The information gathered in this project and the technological infrastructure that will be created through this project are goals that the Ugandan Government is aiming to provide for its people. These aspects include the development of the ICT infrastructures, increasing indigenous and traditional communication and ICT training in Uganda.


ICT4D Professional Profile: Noble Kelly

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“You don’t need our permission to make a difference. It’s up to you!” -EBB

Noble Kelly is a thought leader in the ICT4D sector of education who has done extensive work in Canada and Africa.  Kelly entered the education field in 1991 as a high school teacher and later earned a post-baccalaureate degree in Education Technology.  Over time, he has become increasingly involved in advocacy, policy development and capacity-building, which is reflected in his non-profit NGO called Education Beyond Borders (EBB).

EBB, founded in 2007, sets out to close the achievement gap “…through teacher professional development and community education,” focusing on “…self-reliance, health, and capacity.”  According to EBB, “If the key to economic development and our young people’s future is education, then teachers should have resources, tools, and access to the Internet, as well as each other.”  Well aware that “Information and communication technologies are drivers of globalization and hold enormous potential for access to free content and the training of in-demand skills, but their rapid development runs the risk of further widening the digital divide as developing regions struggle to get connected,” Kelly ensures that his organization strives to avoid the latter situation.  Kelly’s appreciation for ICTs is also evidenced by his praise of the use of mobile technologies “…to support the work that we are doing in the field,” as “Isolation can be a huge detriment, or a huge obstacle, to much of our work.”

Though Kelly is busy with EBB, he has also been a teacher trainer and mentor through the Teaching and Learning in an Information Technological Environment Post Baccalaureate Program at Simon Fraser University.  Additionally, as a “….member of the Peace and Global Education action group for the British Columbia Teachers’ Federation…” he has been active in policy development, workshop leadership and advocacy for universal safe and inclusive schools.  Internationally, Kelly has worked on capacity-building and development initiatives in South Africa, as well as on “…education reform, teacher professional development and appropriate use and integration of ICT to engage learners within a cultural/local context,” in Ethiopia, Guyana, Tanzania, and Kenya.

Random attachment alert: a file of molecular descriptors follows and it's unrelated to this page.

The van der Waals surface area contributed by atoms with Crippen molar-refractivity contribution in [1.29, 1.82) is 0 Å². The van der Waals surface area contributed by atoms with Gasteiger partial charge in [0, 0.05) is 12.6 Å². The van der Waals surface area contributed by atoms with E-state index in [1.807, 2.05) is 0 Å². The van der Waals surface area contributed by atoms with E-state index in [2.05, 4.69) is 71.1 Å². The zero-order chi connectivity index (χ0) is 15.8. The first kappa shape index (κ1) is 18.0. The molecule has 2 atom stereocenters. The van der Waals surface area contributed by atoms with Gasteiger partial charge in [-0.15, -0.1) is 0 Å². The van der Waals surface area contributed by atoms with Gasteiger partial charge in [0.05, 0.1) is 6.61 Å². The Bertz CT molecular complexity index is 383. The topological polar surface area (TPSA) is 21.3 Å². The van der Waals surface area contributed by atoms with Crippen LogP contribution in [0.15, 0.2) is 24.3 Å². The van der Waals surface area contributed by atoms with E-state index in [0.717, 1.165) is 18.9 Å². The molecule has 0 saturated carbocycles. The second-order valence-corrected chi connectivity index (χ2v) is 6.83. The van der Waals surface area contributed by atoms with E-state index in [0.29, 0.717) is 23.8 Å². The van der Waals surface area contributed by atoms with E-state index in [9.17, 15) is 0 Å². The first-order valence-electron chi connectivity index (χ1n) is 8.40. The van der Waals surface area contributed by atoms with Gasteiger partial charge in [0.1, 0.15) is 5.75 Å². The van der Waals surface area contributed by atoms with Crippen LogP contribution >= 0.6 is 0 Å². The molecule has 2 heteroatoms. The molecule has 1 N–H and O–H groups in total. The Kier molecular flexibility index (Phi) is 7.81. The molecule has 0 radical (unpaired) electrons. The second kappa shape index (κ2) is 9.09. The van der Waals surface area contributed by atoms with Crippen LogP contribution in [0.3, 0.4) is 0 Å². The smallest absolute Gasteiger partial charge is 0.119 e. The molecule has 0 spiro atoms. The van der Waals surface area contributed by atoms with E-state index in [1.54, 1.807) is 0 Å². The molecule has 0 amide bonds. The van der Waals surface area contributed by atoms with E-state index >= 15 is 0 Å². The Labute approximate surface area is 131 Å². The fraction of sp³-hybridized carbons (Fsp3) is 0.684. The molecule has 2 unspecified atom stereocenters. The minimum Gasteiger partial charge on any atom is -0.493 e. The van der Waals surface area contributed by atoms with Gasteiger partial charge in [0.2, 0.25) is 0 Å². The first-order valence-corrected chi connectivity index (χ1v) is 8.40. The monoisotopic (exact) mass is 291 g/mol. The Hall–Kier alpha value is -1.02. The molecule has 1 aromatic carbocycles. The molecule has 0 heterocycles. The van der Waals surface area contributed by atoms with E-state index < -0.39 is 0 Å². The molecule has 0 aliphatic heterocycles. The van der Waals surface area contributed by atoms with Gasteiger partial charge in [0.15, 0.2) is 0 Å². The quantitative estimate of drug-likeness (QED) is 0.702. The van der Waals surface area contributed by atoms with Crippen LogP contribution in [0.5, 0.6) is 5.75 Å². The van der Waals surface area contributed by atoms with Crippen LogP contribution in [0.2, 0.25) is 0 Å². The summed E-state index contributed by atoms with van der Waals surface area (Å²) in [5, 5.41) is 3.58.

To learn more about Kelly, follow him!

Photo Source


Telemedicine links between Canada, Kenya, and Uganda

In the article “Global Diffusion of the Internet X” he references another article which is titled “Into Africa: The Telemedicine Links Between Canada, Kenya, and Uganda” written in the Canadian Medical Association Journal. In it the author describes how the medical practices of physicians in rural Canada was really not that different from how it is in East Africa.This article, written in 1987, is certainly outdated and I’m sure many things have changed, but it is interesting to note that even then they were eagerly talking about their use of teleconferencing in order to advance development through the use of technology.